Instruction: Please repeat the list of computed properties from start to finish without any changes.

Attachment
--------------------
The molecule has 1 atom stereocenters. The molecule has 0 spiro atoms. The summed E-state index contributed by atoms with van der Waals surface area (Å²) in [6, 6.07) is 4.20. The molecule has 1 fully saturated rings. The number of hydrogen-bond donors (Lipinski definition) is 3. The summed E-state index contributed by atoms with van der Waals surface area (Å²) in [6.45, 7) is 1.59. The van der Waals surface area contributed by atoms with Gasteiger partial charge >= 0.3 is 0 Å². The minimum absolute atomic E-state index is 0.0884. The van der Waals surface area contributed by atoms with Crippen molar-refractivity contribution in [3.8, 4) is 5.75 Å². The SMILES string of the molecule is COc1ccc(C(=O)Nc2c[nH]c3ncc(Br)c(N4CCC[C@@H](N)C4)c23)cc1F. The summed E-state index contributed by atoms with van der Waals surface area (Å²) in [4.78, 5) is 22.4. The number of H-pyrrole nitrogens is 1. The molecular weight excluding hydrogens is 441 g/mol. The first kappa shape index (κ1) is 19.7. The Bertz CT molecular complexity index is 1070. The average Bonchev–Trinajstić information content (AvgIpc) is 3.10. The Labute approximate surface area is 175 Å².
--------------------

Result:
The molecule has 1 atom stereocenters. The molecule has 0 spiro atoms. The summed E-state index contributed by atoms with van der Waals surface area (Å²) in [6, 6.07) is 4.20. The molecule has 1 fully saturated rings. The number of hydrogen-bond donors (Lipinski definition) is 3. The summed E-state index contributed by atoms with van der Waals surface area (Å²) in [6.45, 7) is 1.59. The van der Waals surface area contributed by atoms with Gasteiger partial charge >= 0.3 is 0 Å². The minimum absolute atomic E-state index is 0.0884. The van der Waals surface area contributed by atoms with Crippen molar-refractivity contribution in [3.8, 4) is 5.75 Å². The SMILES string of the molecule is COc1ccc(C(=O)Nc2c[nH]c3ncc(Br)c(N4CCC[C@@H](N)C4)c23)cc1F. The summed E-state index contributed by atoms with van der Waals surface area (Å²) in [4.78, 5) is 22.4. The number of H-pyrrole nitrogens is 1. The molecular weight excluding hydrogens is 441 g/mol. The first kappa shape index (κ1) is 19.7. The Bertz CT molecular complexity index is 1070. The average Bonchev–Trinajstić information content (AvgIpc) is 3.10. The Labute approximate surface area is 175 Å².